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To Mr. Vaughan Silurist on His Poems

by
 Had I ador'd the multitude, and thence
Got an antipathy to wit and sence,
And hug'd that fate, in hope the world would grant
'Twas good -- affection to be ignorant;
Yet the least ray of thy bright fancy seen
I had converted, or excuseless been:
For each birth of thy muse to after-times
Shall expatiate for all this age's crimes.
First shines the Armoret, twice crown'd by thee, Once by they Love, next by Poetry; Where thou the best of Unions dost dispence: Truth cloth'd in wit, and Love in innocence.
So that the muddyest Lovers may learn here, No fountains can be sweet that are not clear.
Then Juvenall reviv'd by thee declares How flat man's Joys are, and how mean his cares; And generously upbraids the world that they Should such a value for their ruine pay.
But when thy sacred muse diverts her quill, The Lantskip to design of Zion-Hill;32 As nothing else was worthy her or thee, So we admire almost t'Idolatry.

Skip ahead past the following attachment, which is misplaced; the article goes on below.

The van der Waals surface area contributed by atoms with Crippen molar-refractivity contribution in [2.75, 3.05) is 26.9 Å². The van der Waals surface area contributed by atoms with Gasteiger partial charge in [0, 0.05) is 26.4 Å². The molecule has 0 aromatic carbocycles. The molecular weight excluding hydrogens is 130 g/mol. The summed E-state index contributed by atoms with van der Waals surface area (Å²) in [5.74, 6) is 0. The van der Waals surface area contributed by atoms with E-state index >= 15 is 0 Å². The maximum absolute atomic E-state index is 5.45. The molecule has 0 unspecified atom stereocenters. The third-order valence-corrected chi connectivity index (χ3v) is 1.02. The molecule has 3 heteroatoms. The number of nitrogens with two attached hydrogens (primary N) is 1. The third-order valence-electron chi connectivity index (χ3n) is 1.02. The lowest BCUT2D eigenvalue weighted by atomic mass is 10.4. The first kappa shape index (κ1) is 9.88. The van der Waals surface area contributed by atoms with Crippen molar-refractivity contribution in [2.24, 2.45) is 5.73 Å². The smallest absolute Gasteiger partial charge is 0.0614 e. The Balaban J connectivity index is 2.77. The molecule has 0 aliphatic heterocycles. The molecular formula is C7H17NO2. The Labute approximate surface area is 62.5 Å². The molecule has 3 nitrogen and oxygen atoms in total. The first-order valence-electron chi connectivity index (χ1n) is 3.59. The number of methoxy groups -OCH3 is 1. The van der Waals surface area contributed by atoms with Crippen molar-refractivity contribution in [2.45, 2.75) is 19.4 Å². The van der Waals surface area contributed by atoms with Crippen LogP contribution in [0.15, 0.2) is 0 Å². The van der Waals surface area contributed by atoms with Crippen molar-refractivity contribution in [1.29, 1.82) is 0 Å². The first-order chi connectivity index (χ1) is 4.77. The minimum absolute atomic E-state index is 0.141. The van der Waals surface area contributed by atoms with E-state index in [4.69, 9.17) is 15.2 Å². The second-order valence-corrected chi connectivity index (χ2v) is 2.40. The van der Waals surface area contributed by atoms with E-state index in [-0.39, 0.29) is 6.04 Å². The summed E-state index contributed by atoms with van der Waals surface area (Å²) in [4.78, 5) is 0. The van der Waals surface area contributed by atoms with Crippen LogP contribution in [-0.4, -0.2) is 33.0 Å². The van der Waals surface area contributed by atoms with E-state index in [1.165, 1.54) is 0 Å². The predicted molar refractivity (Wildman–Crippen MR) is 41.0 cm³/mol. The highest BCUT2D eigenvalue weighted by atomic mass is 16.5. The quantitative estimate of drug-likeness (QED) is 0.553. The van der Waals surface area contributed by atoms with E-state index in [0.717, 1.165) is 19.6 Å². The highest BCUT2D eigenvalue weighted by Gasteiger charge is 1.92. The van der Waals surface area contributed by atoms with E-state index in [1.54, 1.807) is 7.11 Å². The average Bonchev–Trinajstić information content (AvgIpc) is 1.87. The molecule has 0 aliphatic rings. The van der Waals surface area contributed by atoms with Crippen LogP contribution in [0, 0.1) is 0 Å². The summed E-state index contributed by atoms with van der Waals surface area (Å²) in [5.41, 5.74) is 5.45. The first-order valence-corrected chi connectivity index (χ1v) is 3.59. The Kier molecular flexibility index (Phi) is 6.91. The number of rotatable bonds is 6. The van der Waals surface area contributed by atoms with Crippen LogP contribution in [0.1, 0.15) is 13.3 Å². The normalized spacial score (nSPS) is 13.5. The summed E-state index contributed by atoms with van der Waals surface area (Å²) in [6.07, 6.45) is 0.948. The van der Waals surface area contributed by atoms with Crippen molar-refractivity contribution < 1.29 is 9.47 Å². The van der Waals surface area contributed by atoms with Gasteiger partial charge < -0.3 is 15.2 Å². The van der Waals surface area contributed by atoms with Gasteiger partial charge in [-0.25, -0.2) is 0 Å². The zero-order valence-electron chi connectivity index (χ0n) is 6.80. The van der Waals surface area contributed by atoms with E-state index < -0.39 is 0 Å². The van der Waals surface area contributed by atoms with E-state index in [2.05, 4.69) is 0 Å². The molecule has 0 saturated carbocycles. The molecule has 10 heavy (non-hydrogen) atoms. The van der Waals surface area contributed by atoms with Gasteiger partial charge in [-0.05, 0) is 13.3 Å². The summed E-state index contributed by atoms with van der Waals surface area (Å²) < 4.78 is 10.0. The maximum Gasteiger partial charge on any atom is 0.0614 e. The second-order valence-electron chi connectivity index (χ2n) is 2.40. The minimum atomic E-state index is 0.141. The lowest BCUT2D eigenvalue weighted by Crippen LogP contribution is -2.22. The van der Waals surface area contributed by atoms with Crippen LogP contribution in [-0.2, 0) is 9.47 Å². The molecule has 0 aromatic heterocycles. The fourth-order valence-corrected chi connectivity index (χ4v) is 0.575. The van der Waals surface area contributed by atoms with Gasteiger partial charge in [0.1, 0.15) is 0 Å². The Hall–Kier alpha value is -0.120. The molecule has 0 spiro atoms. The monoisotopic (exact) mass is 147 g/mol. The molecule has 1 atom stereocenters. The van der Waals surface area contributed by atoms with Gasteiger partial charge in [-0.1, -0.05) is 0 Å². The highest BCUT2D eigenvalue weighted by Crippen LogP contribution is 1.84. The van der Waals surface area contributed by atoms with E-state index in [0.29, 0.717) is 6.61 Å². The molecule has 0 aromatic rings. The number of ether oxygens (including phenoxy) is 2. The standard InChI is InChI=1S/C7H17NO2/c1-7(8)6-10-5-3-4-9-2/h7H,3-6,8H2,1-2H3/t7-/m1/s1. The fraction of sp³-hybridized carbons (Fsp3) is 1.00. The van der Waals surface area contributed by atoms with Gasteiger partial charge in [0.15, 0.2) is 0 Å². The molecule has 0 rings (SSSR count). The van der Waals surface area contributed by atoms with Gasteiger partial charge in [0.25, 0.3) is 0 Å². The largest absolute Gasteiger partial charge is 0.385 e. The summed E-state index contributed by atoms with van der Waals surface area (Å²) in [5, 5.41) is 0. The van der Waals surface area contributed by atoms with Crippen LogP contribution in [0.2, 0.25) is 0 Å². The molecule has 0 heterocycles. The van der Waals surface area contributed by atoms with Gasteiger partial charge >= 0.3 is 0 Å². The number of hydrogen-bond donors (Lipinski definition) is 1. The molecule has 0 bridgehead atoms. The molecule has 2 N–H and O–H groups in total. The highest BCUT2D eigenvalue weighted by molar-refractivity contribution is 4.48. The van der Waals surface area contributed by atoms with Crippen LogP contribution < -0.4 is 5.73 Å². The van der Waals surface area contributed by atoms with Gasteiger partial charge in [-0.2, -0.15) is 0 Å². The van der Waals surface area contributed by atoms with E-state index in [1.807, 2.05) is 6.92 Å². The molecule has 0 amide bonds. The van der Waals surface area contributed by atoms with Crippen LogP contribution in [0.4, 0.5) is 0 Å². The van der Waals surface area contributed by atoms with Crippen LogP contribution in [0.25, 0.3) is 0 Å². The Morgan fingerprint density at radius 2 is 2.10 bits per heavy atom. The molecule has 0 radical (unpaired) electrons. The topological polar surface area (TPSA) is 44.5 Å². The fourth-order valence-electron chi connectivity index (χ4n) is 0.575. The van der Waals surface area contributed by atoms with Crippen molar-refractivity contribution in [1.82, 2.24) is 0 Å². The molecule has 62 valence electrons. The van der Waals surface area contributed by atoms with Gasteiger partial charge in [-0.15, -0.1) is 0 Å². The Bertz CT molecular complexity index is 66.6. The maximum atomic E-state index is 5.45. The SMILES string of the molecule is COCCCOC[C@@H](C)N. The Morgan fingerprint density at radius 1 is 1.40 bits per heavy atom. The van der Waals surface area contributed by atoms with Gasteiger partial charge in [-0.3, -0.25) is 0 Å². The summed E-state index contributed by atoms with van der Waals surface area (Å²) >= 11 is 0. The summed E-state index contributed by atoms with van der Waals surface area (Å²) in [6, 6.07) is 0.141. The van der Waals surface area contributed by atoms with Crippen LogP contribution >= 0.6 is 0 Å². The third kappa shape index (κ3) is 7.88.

What savage brest would not be rapt to find Such Jewells insuch Cabinets enshrind'? Thou (fill'd with joys too great to see or count) Descend'st from thence like Moses from the Mount, And with a candid, yet unquestioned aw, Restorlst the Golden Age when Verse was Law.
Instructing us, thou so secur'st thy fame, That nothing can distrub it but my name; Nay I have hoped that standing so near thine 'Twill lose its drosse, and by degrees refine .
.
.
"Live, till the disabused world consent All truths of use, or strength, or ornament, Are with such harmony by thee displaid, As the whole world was first by number made And from the charming rigour thy Muse brings Learn there's no pleasure but in serious things.

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